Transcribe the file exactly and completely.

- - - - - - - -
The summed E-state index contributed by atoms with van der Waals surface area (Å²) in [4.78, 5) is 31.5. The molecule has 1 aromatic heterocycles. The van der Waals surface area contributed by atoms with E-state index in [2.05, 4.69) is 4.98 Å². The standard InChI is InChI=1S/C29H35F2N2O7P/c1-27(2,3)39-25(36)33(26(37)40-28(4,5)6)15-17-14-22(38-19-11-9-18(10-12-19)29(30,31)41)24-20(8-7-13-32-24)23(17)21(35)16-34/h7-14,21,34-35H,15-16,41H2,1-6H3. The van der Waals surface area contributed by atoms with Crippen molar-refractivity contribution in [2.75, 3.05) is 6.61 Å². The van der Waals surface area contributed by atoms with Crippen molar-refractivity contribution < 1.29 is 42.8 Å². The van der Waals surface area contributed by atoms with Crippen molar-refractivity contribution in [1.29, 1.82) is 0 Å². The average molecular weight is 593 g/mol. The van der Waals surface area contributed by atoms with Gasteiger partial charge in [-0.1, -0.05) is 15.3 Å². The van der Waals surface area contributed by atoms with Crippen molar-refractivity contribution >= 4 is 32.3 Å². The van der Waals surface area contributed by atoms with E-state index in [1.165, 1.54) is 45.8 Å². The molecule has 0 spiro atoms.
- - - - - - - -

The summed E-state index contributed by atoms with van der Waals surface area (Å²) in [4.78, 5) is 31.5. The molecule has 1 aromatic heterocycles. The van der Waals surface area contributed by atoms with E-state index in [2.05, 4.69) is 4.98 Å². The standard InChI is InChI=1S/C29H35F2N2O7P/c1-27(2,3)39-25(36)33(26(37)40-28(4,5)6)15-17-14-22(38-19-11-9-18(10-12-19)29(30,31)41)24-20(8-7-13-32-24)23(17)21(35)16-34/h7-14,21,34-35H,15-16,41H2,1-6H3. The van der Waals surface area contributed by atoms with Crippen molar-refractivity contribution in [2.75, 3.05) is 6.61 Å². The van der Waals surface area contributed by atoms with Crippen molar-refractivity contribution < 1.29 is 42.8 Å². The van der Waals surface area contributed by atoms with Crippen molar-refractivity contribution in [1.29, 1.82) is 0 Å². The average molecular weight is 593 g/mol. The van der Waals surface area contributed by atoms with Gasteiger partial charge in [-0.1, -0.05) is 15.3 Å². The van der Waals surface area contributed by atoms with Crippen molar-refractivity contribution >= 4 is 32.3 Å². The van der Waals surface area contributed by atoms with E-state index in [1.165, 1.54) is 45.8 Å². The molecule has 0 spiro atoms.